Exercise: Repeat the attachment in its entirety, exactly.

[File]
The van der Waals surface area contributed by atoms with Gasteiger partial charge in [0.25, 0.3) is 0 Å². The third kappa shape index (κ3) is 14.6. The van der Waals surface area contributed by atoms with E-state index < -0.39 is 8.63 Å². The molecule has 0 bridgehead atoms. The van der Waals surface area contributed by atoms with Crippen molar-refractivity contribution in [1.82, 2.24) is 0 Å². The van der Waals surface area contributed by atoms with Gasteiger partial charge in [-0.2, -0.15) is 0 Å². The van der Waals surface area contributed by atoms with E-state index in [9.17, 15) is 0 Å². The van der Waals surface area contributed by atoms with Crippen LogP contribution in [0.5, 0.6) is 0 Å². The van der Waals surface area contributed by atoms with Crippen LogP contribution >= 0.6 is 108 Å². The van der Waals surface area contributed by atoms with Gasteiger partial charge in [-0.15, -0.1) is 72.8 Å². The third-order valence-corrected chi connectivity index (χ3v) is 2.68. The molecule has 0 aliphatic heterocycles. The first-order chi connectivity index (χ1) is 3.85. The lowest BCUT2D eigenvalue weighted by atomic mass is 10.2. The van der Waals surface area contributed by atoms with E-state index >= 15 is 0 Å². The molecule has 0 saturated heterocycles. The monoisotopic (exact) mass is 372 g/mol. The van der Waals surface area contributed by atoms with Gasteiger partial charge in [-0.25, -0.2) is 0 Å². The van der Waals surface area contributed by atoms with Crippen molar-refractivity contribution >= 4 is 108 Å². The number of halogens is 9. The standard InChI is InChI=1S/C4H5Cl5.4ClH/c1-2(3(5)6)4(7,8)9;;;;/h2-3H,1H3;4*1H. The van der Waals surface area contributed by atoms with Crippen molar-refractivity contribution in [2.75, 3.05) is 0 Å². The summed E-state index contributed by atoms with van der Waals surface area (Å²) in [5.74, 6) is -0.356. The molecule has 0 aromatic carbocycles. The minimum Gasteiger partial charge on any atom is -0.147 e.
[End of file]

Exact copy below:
The van der Waals surface area contributed by atoms with Gasteiger partial charge in [0.25, 0.3) is 0 Å². The third kappa shape index (κ3) is 14.6. The van der Waals surface area contributed by atoms with E-state index < -0.39 is 8.63 Å². The molecule has 0 bridgehead atoms. The van der Waals surface area contributed by atoms with Crippen molar-refractivity contribution in [1.82, 2.24) is 0 Å². The van der Waals surface area contributed by atoms with Gasteiger partial charge in [-0.2, -0.15) is 0 Å². The van der Waals surface area contributed by atoms with E-state index in [9.17, 15) is 0 Å². The van der Waals surface area contributed by atoms with Crippen LogP contribution in [0.5, 0.6) is 0 Å². The van der Waals surface area contributed by atoms with Crippen LogP contribution >= 0.6 is 108 Å². The van der Waals surface area contributed by atoms with Gasteiger partial charge in [-0.15, -0.1) is 72.8 Å². The third-order valence-corrected chi connectivity index (χ3v) is 2.68. The molecule has 0 aliphatic heterocycles. The first-order chi connectivity index (χ1) is 3.85. The lowest BCUT2D eigenvalue weighted by atomic mass is 10.2. The van der Waals surface area contributed by atoms with E-state index >= 15 is 0 Å². The molecule has 0 saturated heterocycles. The monoisotopic (exact) mass is 372 g/mol. The van der Waals surface area contributed by atoms with Gasteiger partial charge in [-0.25, -0.2) is 0 Å². The van der Waals surface area contributed by atoms with Crippen molar-refractivity contribution >= 4 is 108 Å². The number of halogens is 9. The standard InChI is InChI=1S/C4H5Cl5.4ClH/c1-2(3(5)6)4(7,8)9;;;;/h2-3H,1H3;4*1H. The van der Waals surface area contributed by atoms with Crippen molar-refractivity contribution in [2.75, 3.05) is 0 Å². The summed E-state index contributed by atoms with van der Waals surface area (Å²) in [5.74, 6) is -0.356. The molecule has 0 aromatic carbocycles. The minimum Gasteiger partial charge on any atom is -0.147 e.